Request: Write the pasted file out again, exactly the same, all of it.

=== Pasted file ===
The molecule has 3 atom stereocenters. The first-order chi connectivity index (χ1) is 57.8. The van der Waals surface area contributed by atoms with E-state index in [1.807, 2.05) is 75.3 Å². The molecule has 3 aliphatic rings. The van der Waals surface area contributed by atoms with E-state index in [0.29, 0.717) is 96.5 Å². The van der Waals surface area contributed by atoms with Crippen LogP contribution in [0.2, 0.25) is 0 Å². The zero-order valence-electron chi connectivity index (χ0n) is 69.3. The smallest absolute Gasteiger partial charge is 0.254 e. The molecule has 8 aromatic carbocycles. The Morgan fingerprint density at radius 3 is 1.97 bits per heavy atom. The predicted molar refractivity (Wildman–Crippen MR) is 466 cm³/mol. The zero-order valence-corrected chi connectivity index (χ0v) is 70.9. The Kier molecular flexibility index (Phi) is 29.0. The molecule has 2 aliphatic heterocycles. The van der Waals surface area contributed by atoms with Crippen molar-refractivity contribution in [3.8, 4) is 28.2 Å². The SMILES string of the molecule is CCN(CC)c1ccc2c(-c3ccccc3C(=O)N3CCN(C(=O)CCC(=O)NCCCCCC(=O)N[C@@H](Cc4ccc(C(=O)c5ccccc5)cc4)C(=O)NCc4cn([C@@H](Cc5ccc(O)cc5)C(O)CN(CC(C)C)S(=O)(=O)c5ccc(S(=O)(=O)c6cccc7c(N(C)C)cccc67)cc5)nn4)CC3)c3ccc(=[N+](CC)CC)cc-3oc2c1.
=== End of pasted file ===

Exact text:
The molecule has 3 atom stereocenters. The first-order chi connectivity index (χ1) is 57.8. The van der Waals surface area contributed by atoms with E-state index in [1.807, 2.05) is 75.3 Å². The molecule has 3 aliphatic rings. The van der Waals surface area contributed by atoms with E-state index in [0.29, 0.717) is 96.5 Å². The van der Waals surface area contributed by atoms with Crippen LogP contribution in [0.2, 0.25) is 0 Å². The zero-order valence-electron chi connectivity index (χ0n) is 69.3. The smallest absolute Gasteiger partial charge is 0.254 e. The molecule has 8 aromatic carbocycles. The Morgan fingerprint density at radius 3 is 1.97 bits per heavy atom. The predicted molar refractivity (Wildman–Crippen MR) is 466 cm³/mol. The zero-order valence-corrected chi connectivity index (χ0v) is 70.9. The Kier molecular flexibility index (Phi) is 29.0. The molecule has 2 aliphatic heterocycles. The van der Waals surface area contributed by atoms with Crippen molar-refractivity contribution in [3.8, 4) is 28.2 Å². The SMILES string of the molecule is CCN(CC)c1ccc2c(-c3ccccc3C(=O)N3CCN(C(=O)CCC(=O)NCCCCCC(=O)N[C@@H](Cc4ccc(C(=O)c5ccccc5)cc4)C(=O)NCc4cn([C@@H](Cc5ccc(O)cc5)C(O)CN(CC(C)C)S(=O)(=O)c5ccc(S(=O)(=O)c6cccc7c(N(C)C)cccc67)cc5)nn4)CC3)c3ccc(=[N+](CC)CC)cc-3oc2c1.